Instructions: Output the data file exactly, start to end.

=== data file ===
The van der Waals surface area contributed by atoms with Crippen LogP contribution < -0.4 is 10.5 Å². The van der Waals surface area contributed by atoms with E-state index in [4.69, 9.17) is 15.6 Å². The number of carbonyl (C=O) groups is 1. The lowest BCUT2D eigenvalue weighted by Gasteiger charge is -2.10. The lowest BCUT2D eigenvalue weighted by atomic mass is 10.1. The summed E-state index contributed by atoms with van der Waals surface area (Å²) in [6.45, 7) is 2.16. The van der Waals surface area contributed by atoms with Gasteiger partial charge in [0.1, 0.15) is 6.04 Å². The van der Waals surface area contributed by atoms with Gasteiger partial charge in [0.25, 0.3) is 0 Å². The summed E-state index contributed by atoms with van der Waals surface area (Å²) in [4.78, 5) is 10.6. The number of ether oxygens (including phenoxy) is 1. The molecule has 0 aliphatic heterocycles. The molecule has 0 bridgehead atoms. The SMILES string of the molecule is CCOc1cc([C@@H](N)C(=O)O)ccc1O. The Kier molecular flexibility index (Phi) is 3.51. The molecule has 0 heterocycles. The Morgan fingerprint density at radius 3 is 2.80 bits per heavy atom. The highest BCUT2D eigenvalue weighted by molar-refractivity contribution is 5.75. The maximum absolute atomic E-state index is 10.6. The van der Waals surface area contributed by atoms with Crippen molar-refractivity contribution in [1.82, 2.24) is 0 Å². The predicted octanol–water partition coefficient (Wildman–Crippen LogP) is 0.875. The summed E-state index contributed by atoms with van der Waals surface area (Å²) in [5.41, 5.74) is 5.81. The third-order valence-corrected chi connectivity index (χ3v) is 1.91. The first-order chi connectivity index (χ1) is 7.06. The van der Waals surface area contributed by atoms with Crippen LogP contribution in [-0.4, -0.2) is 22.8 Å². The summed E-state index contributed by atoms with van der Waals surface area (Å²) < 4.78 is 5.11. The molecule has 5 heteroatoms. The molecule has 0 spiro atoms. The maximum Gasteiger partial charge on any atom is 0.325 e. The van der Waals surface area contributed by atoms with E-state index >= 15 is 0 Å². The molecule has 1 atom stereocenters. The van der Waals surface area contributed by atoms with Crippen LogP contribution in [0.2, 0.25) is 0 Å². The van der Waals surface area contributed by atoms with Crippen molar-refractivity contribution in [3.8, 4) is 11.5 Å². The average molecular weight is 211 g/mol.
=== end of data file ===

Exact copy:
The van der Waals surface area contributed by atoms with Crippen LogP contribution < -0.4 is 10.5 Å². The van der Waals surface area contributed by atoms with E-state index in [4.69, 9.17) is 15.6 Å². The number of carbonyl (C=O) groups is 1. The lowest BCUT2D eigenvalue weighted by Gasteiger charge is -2.10. The lowest BCUT2D eigenvalue weighted by atomic mass is 10.1. The summed E-state index contributed by atoms with van der Waals surface area (Å²) in [6.45, 7) is 2.16. The van der Waals surface area contributed by atoms with Gasteiger partial charge in [0.1, 0.15) is 6.04 Å². The van der Waals surface area contributed by atoms with Gasteiger partial charge in [0.25, 0.3) is 0 Å². The summed E-state index contributed by atoms with van der Waals surface area (Å²) in [4.78, 5) is 10.6. The number of ether oxygens (including phenoxy) is 1. The molecule has 0 aliphatic heterocycles. The molecule has 0 bridgehead atoms. The SMILES string of the molecule is CCOc1cc([C@@H](N)C(=O)O)ccc1O. The Kier molecular flexibility index (Phi) is 3.51. The molecule has 0 heterocycles. The Morgan fingerprint density at radius 3 is 2.80 bits per heavy atom. The highest BCUT2D eigenvalue weighted by molar-refractivity contribution is 5.75. The maximum absolute atomic E-state index is 10.6. The van der Waals surface area contributed by atoms with Crippen molar-refractivity contribution in [1.82, 2.24) is 0 Å². The predicted octanol–water partition coefficient (Wildman–Crippen LogP) is 0.875. The summed E-state index contributed by atoms with van der Waals surface area (Å²) in [5.41, 5.74) is 5.81. The third-order valence-corrected chi connectivity index (χ3v) is 1.91. The first-order chi connectivity index (χ1) is 7.06. The van der Waals surface area contributed by atoms with Crippen LogP contribution in [-0.4, -0.2) is 22.8 Å². The summed E-state index contributed by atoms with van der Waals surface area (Å²) < 4.78 is 5.11. The molecule has 5 heteroatoms. The molecule has 0 spiro atoms. The maximum Gasteiger partial charge on any atom is 0.325 e. The van der Waals surface area contributed by atoms with E-state index >= 15 is 0 Å². The molecule has 1 atom stereocenters. The van der Waals surface area contributed by atoms with Crippen LogP contribution in [0.2, 0.25) is 0 Å². The van der Waals surface area contributed by atoms with Crippen molar-refractivity contribution in [3.8, 4) is 11.5 Å². The average molecular weight is 211 g/mol.